Now that more of us are working from home (WFH), one of the key technologies that can cause problems is surprisingly our networked printers. Hackers target these devices frequently, which is why many IT departments have taken steps to prevent home laptops from connecting to them. Here are some strategies to help you understand the potential threats and be able to print from home securely.
Networked printers carry a long legacy about being insecure devices. Back in the early 1990s, HP first came out with the first network print servers called JetDirect. This took the form of an internal circuit card that fit inside these early monochrome laser printers. Back in the day, these printers cost more than $2000, so there was a lot of motivation to share them, and only a few home computer users had them. This issue is old enough that we didn’t even use the term the Internet of Things (IoT) when these printers first began having security issues even though they were one of the first IoT instances.
Let’s move up the clock to 2003 when this post described a major vulnerability in the JetDirect administration software. The JetDirect software had two different interfaces: one was web-based and the other used Telnet, a command-line interface that predated the web by many years. The Telnet interface didn’t have any default password. Think this is prehistoric security? Think again: many of the common consumer network routers that are used today still come with blank default passwords, which is one of the reasons why the WannaCry attack was so successful.
So why are network printers still so insecure? Mainly, because we tend to forget about them once they are working. This 2016 post speaks to how easily printers on work networks can be compromised. To HP’s credit, they have been trying to improve their network security: five years ago they came out with printers that prevent tampering with the underlying BIOS settings and have built-in intrusion detection.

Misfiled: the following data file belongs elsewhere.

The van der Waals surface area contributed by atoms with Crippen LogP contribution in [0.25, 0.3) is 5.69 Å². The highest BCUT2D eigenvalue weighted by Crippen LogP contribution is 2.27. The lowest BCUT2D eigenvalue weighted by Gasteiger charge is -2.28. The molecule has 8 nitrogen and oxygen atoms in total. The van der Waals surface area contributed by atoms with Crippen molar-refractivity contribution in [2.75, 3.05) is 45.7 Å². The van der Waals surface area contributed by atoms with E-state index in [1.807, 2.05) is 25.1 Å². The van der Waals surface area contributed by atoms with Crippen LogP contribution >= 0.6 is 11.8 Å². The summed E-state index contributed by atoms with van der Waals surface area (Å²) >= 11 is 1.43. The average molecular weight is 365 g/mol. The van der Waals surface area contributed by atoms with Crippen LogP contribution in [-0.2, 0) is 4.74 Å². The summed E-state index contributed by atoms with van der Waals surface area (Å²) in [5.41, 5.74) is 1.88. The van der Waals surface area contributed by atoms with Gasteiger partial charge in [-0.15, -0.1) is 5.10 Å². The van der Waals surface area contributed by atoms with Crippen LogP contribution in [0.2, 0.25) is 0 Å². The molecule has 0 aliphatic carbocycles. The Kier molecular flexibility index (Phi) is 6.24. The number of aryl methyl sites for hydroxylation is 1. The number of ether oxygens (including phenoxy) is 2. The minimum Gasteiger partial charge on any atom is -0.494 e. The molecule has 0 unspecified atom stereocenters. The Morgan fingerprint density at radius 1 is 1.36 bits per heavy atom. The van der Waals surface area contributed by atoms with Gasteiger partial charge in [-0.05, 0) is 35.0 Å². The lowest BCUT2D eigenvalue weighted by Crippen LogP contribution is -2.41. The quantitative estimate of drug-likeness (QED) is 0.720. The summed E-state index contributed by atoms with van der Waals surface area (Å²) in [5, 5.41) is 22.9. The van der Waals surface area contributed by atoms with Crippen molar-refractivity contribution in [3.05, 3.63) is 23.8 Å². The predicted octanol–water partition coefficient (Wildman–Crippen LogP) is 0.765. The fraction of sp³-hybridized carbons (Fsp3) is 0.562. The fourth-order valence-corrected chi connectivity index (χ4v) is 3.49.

Since many of us began working remotely, security has become more of an issue. “We can no longer ensure the security of these endpoints,” says Cyberark’s EU director David Higgins, quoted in this ComputerWeekly piece from this past March. “We should assume endpoint devices are already compromised or soon will be. We have to enforce isolation to prevent such devices ever directly accessing critical assets.” While almost all articles on WFH recommend using Virtual Private Networks (VPNs), having a VPN connection will oftentimes preclude attaching to a home printer.
This is because your IT department is often concerned that having access to a home-based printer could likely be a way for attackers to gain access to the corporate network, particularly when it is connected via a VPN. Remember that a VPN just secures the point-to-point connection between your home and the office network. If an attacker has already compromised your computer, a VPN doesn’t stop them from inflicting further damage to other computers around the office.
In a recent survey, more than half of the respondents thought they could “get away with riskier behavior” when they were WFH and the same number will find workarounds if security policies stop them from doing their jobs. That is a sobering thought.
So armed with this history lesson, what can WFH employees do to make printing more secure? In our review of numerous WFH articles, very few of them address the remote printing issue head-on. Here are a few recommendations.
First, try to send documents to your office printer on the corporate network while connected to the VPN. This could be useful if you are intending to send these documents to your colleagues at the office. Also, use your VPN connection sparingly and be aware when you are connected with it and when you aren’t.
Second, avoid the “SaaS shuffle” of sending a document to your private Gmail or another cloud account, and then printing it from your home PC. That just circumvents the security checks that IT is using to track printed documents and it could expose private data too.
Next, your corporate network should be tracking remote printing and flag frequent users for further investigation. If your IT department can’t install endpoint protection software on personal laptops, this needs to be monitored using network-based tools.
Finally, if WFH becomes the new standard, look at one of the cloud printing services that can provide end-to-end encryption for your printing needs. Google had one such service, but it announced it will be shuttered at the end of the year.